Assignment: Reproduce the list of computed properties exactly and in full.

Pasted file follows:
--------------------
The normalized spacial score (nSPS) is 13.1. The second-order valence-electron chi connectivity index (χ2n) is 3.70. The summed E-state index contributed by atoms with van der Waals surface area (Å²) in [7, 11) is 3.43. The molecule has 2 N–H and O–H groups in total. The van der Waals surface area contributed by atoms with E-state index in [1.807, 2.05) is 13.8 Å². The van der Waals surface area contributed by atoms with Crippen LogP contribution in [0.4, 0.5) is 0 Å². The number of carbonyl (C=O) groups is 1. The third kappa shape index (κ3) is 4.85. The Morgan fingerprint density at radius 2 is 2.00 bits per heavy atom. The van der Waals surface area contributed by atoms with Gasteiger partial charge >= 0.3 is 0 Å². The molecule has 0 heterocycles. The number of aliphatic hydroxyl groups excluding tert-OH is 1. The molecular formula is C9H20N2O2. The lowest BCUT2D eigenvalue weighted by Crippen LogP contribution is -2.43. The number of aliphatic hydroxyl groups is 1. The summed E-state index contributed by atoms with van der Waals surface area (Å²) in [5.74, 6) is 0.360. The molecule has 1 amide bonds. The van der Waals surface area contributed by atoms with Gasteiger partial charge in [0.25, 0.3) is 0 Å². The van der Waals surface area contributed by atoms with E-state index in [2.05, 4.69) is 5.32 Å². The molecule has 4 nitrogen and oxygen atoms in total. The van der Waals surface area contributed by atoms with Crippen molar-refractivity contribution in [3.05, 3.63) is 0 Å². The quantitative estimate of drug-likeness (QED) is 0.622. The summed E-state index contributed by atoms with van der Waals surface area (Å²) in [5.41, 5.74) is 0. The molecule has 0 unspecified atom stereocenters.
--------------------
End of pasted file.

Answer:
The normalized spacial score (nSPS) is 13.1. The second-order valence-electron chi connectivity index (χ2n) is 3.70. The summed E-state index contributed by atoms with van der Waals surface area (Å²) in [7, 11) is 3.43. The molecule has 2 N–H and O–H groups in total. The van der Waals surface area contributed by atoms with E-state index in [1.807, 2.05) is 13.8 Å². The van der Waals surface area contributed by atoms with Crippen LogP contribution in [0.4, 0.5) is 0 Å². The number of carbonyl (C=O) groups is 1. The third kappa shape index (κ3) is 4.85. The Morgan fingerprint density at radius 2 is 2.00 bits per heavy atom. The van der Waals surface area contributed by atoms with Gasteiger partial charge >= 0.3 is 0 Å². The molecule has 0 heterocycles. The number of aliphatic hydroxyl groups excluding tert-OH is 1. The molecular formula is C9H20N2O2. The lowest BCUT2D eigenvalue weighted by Crippen LogP contribution is -2.43. The number of aliphatic hydroxyl groups is 1. The summed E-state index contributed by atoms with van der Waals surface area (Å²) in [5.74, 6) is 0.360. The molecule has 1 amide bonds. The van der Waals surface area contributed by atoms with Gasteiger partial charge in [0.25, 0.3) is 0 Å². The van der Waals surface area contributed by atoms with E-state index in [2.05, 4.69) is 5.32 Å². The molecule has 4 nitrogen and oxygen atoms in total. The van der Waals surface area contributed by atoms with Crippen molar-refractivity contribution in [3.05, 3.63) is 0 Å². The quantitative estimate of drug-likeness (QED) is 0.622. The summed E-state index contributed by atoms with van der Waals surface area (Å²) in [5.41, 5.74) is 0. The molecule has 0 unspecified atom stereocenters.